Reclaiming the Center: Confronting Evangelical Accommodation in Postmodern Times

Scott Oliphint

"Deciding whether postconservatism is a 'movement' or simply a 'mood' is rather unimportant for our purposes. What is important - and what is by and large no longer questioned - is that a significant shift is taking place in some segments of evangelicalism" (1). In their book, Reclaiming the Center, Erickson, Helseth and Taylor set out to show (1) the influence of postconservatists (also called 'reformists,' 'the emerging church,' 'younger evangelicals,' 'postfundamentalists,' 'postfoundationalists,' 'postpropositionalists,' and 'postevangelicals') on evangelicalism generally and (2) the deleterious and corrosive effects of such a 'movement' or 'mood' on evangelical faith. We will offer a brief summary, first, then move to their (and our) critique.

Central to the book's discussion in virtually every essay is the book by Stanley Grenz entitled, Renewing the Center. Given its centrality, Reclaiming begins (after an Introduction) with D. A. Carson's review of Grenz. It is, "centrally," Grenz's book, Renewing the Center, that motivates the book's title. The quality of Carson's review is such that, in reading it, one is adequately prepared for the substantive content of the rest of the book. Carson notes, for example, the metamorphosis that has taken place in postconservatism with respect to the notion of truth. Quoting Grenz:

The communitarian reminder that the goal of all social traditions is to construct a well-ordered society...suggests that the truth question is better formulated: Which theologizing community articulates an interpretive framework that is able to provide the transcendent vision for the construction of the kind of world that the particular community itself is in fact seeking? Hence, rather than settling for the promotion of some vague concept of community, the communitarian insight leads to the question, Which religious vision carries within itself the foundation for the community-building role of a transcendent religious vision? Which vision provides the basis for community in the truest [sic!] sense (41)?

As becomes clear in the rest of the book, the question of truth and its content is (rightly) the issue that occupies virtually every essay, either explicitly or implicitly.

In his plea for a new paradigm, notes Carson, Grenz argues for new categories of discussion as well:

...the situation in which the church is increasingly ministering requires a "generous orthodoxy" characteristic of a renewed "center" that lies beyond the polarizations of the past, produced as they were by modernist assumptions - a generous orthodoxy, that is, that takes seriously the postmodern problematic. Therefore, the way forward is for evangelicals to take the lead in renewing a theological "center" that can meet the challenges of the postmodern, and in some sense post-theological, situation in which the church now finds itself (42).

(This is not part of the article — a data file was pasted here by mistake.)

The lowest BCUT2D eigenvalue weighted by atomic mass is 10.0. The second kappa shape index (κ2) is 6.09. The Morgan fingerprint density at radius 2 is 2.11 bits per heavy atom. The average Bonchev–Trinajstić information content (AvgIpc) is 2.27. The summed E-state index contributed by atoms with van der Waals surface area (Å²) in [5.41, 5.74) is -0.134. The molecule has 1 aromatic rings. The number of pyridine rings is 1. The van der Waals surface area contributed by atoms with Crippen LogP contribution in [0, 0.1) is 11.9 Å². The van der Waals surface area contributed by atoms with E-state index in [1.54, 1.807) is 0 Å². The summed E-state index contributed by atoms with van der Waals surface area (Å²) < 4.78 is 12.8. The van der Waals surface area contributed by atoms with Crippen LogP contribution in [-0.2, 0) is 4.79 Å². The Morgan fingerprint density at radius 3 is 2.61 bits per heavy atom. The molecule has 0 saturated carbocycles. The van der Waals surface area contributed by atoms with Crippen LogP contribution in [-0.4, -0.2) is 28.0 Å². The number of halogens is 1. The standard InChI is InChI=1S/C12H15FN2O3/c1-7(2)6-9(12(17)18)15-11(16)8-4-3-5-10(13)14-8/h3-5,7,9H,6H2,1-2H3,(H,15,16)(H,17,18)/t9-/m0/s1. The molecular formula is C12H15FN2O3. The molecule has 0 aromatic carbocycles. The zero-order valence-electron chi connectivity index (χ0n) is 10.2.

The renewing "center," to which Grenz calls his sympathetic readers, is a theological center, characterized, not by its theology (for that would be to revert to a foundationalist epistemology), but by its 'convertive piety.' It is a center focused on the community as the source and justification of its "truth." The design of Reclaiming the Center is to persuade its readers that Grenz, et al.'s renewing "center" is, in fact, at best marginalized, and that the possibility of maintaining evangelicalism lies in a reclamation of its philosophical, theological, and historical roots.

With the question of truth front and "center," Douglas Groothuis' essay, "Truth Defined and Defended," argues for a return (for postconservatives) or a reaffirmation (for evangelicals) of a correspondence theory of truth. Groothuis deals only indirectly with the postconservative challenge. In setting forth the substance of a correspondence theory, he then contrasts that theory with other, (in his estimation) lesser, views. He offers critiques of coherentist, postmodern and pragmatic theories of truth. "Christians, of all people, must swear allegiance to the notion that truth is what corresponds to reality - and we must do so unswervingly whatever the postmodern winds of doctrine may be blowing in our faces. Whenever postconservative evangelicals depart from the correspondence view of truth - which is both biblical and logical - and thus sink into the postmodernist swamps of subjectivism, pragmatism, or constructivism, they should be lovingly but firmly resisted" (79).

J. P. Moreland and Garrett DeWeese argue for a 'modest foundationalism.' In "The Premature Report of Foundationalism's Demise," the authors (rightly) note that the rumors of foundationalism's death have been greatly exaggerated. In a fascinating and clear presentation, the authors argue for a "direct realist, [modest] foundationalist model" (104). This model seeks to reject the overly zealous certainty of Cartesian foundationalism, while offering, nevertheless, an epistemology that assumes direct access to the world, as well as the adoption of long-standing metaphysical notions such as substance, property, exemplification, etc. (101).